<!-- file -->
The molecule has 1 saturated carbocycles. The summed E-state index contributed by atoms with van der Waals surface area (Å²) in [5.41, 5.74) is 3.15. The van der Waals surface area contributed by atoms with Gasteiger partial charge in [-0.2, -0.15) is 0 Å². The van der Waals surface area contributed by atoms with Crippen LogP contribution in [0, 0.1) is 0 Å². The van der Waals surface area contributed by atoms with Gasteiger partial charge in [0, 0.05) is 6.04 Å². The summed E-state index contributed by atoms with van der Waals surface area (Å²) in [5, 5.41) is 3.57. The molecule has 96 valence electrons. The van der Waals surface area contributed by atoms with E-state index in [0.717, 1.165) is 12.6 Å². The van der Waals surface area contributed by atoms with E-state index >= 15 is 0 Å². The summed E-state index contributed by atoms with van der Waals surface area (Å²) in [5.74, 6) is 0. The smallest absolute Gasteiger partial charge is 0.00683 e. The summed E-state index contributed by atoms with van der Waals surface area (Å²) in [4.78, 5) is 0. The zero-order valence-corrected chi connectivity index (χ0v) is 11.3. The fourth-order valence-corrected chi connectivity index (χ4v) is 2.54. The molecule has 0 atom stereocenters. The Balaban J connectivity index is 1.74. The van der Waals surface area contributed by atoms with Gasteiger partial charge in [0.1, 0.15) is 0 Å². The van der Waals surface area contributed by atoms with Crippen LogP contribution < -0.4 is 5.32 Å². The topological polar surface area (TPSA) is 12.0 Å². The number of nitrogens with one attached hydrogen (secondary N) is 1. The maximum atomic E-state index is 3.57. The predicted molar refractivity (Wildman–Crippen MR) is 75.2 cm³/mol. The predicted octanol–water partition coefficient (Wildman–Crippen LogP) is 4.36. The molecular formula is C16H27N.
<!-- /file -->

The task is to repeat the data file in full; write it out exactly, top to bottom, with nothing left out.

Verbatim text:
The molecule has 1 saturated carbocycles. The summed E-state index contributed by atoms with van der Waals surface area (Å²) in [5.41, 5.74) is 3.15. The van der Waals surface area contributed by atoms with Gasteiger partial charge in [-0.2, -0.15) is 0 Å². The van der Waals surface area contributed by atoms with Crippen LogP contribution in [0, 0.1) is 0 Å². The van der Waals surface area contributed by atoms with Gasteiger partial charge in [0, 0.05) is 6.04 Å². The summed E-state index contributed by atoms with van der Waals surface area (Å²) in [5, 5.41) is 3.57. The molecule has 96 valence electrons. The van der Waals surface area contributed by atoms with E-state index in [0.717, 1.165) is 12.6 Å². The van der Waals surface area contributed by atoms with E-state index >= 15 is 0 Å². The summed E-state index contributed by atoms with van der Waals surface area (Å²) in [5.74, 6) is 0. The smallest absolute Gasteiger partial charge is 0.00683 e. The summed E-state index contributed by atoms with van der Waals surface area (Å²) in [4.78, 5) is 0. The zero-order valence-corrected chi connectivity index (χ0v) is 11.3. The fourth-order valence-corrected chi connectivity index (χ4v) is 2.54. The molecule has 0 atom stereocenters. The Balaban J connectivity index is 1.74. The van der Waals surface area contributed by atoms with Gasteiger partial charge in [0.1, 0.15) is 0 Å². The van der Waals surface area contributed by atoms with Crippen LogP contribution < -0.4 is 5.32 Å². The topological polar surface area (TPSA) is 12.0 Å². The number of nitrogens with one attached hydrogen (secondary N) is 1. The maximum atomic E-state index is 3.57. The predicted molar refractivity (Wildman–Crippen MR) is 75.2 cm³/mol. The predicted octanol–water partition coefficient (Wildman–Crippen LogP) is 4.36. The molecular formula is C16H27N.